Honestly, I couldn't recommend that anyone buy these who listens to anything other than classical music. They are capable speakers given the right music, but that just makes me wonder why? What have Bose done to make these guys distort so badly in the upper registers? Perhaps they were just crossed over poorly. I am unlikely to find out because I just don't care enough to dig any deeper.

But Wait! What about the quirk?

The other issue (I said I'd come back to it), is that speaker placement with the 501s is critical. The L.O.T.S. setup just doesn't work. On a positive note, they are the only speakers I know of that sound best when set up as per the manufacturer's instructions. These need to be pushed up against the front wall (within 0-12 inches) with a 6 to 12-foot separation and 18" of clearance on either side of the speaker. The problem here is that Bose fixed the problem that most speakers of the time (and probably today also) suffered from.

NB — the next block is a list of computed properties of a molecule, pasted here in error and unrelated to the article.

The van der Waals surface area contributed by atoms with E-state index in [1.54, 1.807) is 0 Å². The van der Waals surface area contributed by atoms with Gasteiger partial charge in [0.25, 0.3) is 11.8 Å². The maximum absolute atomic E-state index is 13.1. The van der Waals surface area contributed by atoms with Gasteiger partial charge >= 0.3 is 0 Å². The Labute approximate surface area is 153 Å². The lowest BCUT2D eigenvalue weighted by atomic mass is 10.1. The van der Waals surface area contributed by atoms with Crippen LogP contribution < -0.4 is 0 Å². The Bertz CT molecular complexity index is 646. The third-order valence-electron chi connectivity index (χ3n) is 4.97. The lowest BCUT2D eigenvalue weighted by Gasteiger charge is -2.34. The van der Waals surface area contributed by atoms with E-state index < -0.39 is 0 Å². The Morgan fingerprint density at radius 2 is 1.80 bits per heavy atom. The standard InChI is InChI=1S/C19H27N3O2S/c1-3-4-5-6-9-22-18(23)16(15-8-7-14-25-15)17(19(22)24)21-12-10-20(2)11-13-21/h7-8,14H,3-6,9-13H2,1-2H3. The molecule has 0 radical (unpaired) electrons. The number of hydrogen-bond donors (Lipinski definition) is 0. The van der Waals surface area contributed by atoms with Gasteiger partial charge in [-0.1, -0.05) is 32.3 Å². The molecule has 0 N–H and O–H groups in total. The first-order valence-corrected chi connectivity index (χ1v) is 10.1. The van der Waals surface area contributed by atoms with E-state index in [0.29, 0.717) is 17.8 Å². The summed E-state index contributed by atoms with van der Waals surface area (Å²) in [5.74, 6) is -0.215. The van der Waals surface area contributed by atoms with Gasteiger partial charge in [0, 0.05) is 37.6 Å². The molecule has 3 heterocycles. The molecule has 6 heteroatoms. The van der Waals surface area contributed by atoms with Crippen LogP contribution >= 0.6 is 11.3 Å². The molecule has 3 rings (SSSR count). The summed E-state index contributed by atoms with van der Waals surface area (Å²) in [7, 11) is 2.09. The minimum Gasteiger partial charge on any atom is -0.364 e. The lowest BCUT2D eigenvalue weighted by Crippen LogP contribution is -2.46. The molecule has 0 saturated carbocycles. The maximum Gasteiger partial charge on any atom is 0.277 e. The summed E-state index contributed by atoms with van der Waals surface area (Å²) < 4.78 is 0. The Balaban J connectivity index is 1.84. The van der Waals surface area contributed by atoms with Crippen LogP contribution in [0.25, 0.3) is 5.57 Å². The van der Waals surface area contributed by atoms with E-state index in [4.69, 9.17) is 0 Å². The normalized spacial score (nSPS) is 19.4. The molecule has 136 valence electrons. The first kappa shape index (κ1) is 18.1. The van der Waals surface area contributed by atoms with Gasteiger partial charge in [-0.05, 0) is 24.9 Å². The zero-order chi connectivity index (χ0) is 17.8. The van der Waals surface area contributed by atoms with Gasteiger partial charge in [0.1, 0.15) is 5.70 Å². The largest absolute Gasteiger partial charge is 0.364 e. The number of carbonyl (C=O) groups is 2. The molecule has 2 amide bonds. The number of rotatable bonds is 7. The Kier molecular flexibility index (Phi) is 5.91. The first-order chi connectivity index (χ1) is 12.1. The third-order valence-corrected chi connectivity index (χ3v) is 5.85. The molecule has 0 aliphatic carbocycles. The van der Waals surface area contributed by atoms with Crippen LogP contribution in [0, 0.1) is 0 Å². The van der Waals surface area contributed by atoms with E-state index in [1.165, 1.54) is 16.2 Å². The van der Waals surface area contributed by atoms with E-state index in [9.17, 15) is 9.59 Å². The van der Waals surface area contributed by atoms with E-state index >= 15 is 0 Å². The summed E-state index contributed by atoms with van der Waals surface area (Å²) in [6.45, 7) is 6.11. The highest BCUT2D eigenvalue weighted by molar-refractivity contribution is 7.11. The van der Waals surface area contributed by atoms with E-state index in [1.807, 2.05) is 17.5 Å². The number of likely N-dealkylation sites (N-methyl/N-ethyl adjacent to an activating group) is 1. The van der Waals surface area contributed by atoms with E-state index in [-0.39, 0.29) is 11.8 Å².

Back in the heyday of HiFi, the thought of putting a speaker 4 feet into the room to get the better sound just wasn't on anyone's mind. Speakers needed to be out of the way of the party. We now know this leads to booming bass and crappy soundstage but at the time when a spherical ice bucket made sense, no one was going to sacrifice looks for sound.

Now let's be real here. The 501s are not going to win over any audiophiles with their sound, but having said that, there is nothing at all wrong with the way they sound. Put these in a room filled with your finest mid-century modern furniture (lucky for me I have quite a bit) and slam them up against the back wall and they will fill your days with many hours of enjoyable listening.

Ryan Argente